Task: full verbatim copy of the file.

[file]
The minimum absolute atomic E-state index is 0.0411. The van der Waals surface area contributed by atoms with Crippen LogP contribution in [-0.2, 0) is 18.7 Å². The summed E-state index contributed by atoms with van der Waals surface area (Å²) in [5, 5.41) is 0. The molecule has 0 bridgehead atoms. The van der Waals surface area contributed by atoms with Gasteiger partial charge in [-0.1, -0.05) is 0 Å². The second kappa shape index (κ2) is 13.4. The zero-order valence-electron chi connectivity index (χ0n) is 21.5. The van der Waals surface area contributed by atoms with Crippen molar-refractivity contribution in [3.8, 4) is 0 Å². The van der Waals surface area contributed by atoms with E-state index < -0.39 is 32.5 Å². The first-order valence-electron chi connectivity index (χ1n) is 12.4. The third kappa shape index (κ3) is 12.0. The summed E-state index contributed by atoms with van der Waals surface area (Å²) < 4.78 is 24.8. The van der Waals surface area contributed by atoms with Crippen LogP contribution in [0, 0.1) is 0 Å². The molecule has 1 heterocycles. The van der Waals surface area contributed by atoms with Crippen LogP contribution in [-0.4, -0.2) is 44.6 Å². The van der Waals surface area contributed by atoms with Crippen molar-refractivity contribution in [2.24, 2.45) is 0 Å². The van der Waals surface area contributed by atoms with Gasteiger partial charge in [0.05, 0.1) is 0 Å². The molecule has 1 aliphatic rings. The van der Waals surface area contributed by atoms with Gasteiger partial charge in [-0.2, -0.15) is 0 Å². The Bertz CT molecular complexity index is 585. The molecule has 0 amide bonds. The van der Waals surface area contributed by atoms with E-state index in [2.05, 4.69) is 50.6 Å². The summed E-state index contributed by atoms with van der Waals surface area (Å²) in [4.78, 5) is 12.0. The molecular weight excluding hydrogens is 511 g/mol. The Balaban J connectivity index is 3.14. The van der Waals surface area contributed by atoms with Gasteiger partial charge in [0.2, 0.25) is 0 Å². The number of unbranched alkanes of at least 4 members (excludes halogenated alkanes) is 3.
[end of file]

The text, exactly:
The minimum absolute atomic E-state index is 0.0411. The van der Waals surface area contributed by atoms with Crippen LogP contribution in [-0.2, 0) is 18.7 Å². The summed E-state index contributed by atoms with van der Waals surface area (Å²) in [5, 5.41) is 0. The molecule has 0 bridgehead atoms. The van der Waals surface area contributed by atoms with Gasteiger partial charge in [-0.1, -0.05) is 0 Å². The second kappa shape index (κ2) is 13.4. The zero-order valence-electron chi connectivity index (χ0n) is 21.5. The van der Waals surface area contributed by atoms with Crippen molar-refractivity contribution in [3.8, 4) is 0 Å². The van der Waals surface area contributed by atoms with E-state index < -0.39 is 32.5 Å². The first-order valence-electron chi connectivity index (χ1n) is 12.4. The third kappa shape index (κ3) is 12.0. The summed E-state index contributed by atoms with van der Waals surface area (Å²) < 4.78 is 24.8. The van der Waals surface area contributed by atoms with Crippen LogP contribution in [0, 0.1) is 0 Å². The molecule has 1 heterocycles. The van der Waals surface area contributed by atoms with Crippen LogP contribution in [-0.4, -0.2) is 44.6 Å². The van der Waals surface area contributed by atoms with Crippen molar-refractivity contribution in [2.24, 2.45) is 0 Å². The van der Waals surface area contributed by atoms with Gasteiger partial charge in [0.05, 0.1) is 0 Å². The molecule has 1 aliphatic rings. The van der Waals surface area contributed by atoms with Gasteiger partial charge in [-0.2, -0.15) is 0 Å². The Bertz CT molecular complexity index is 585. The molecule has 0 amide bonds. The van der Waals surface area contributed by atoms with E-state index in [2.05, 4.69) is 50.6 Å². The summed E-state index contributed by atoms with van der Waals surface area (Å²) in [4.78, 5) is 12.0. The molecular weight excluding hydrogens is 511 g/mol. The Balaban J connectivity index is 3.14. The van der Waals surface area contributed by atoms with Gasteiger partial charge in [0.2, 0.25) is 0 Å². The number of unbranched alkanes of at least 4 members (excludes halogenated alkanes) is 3.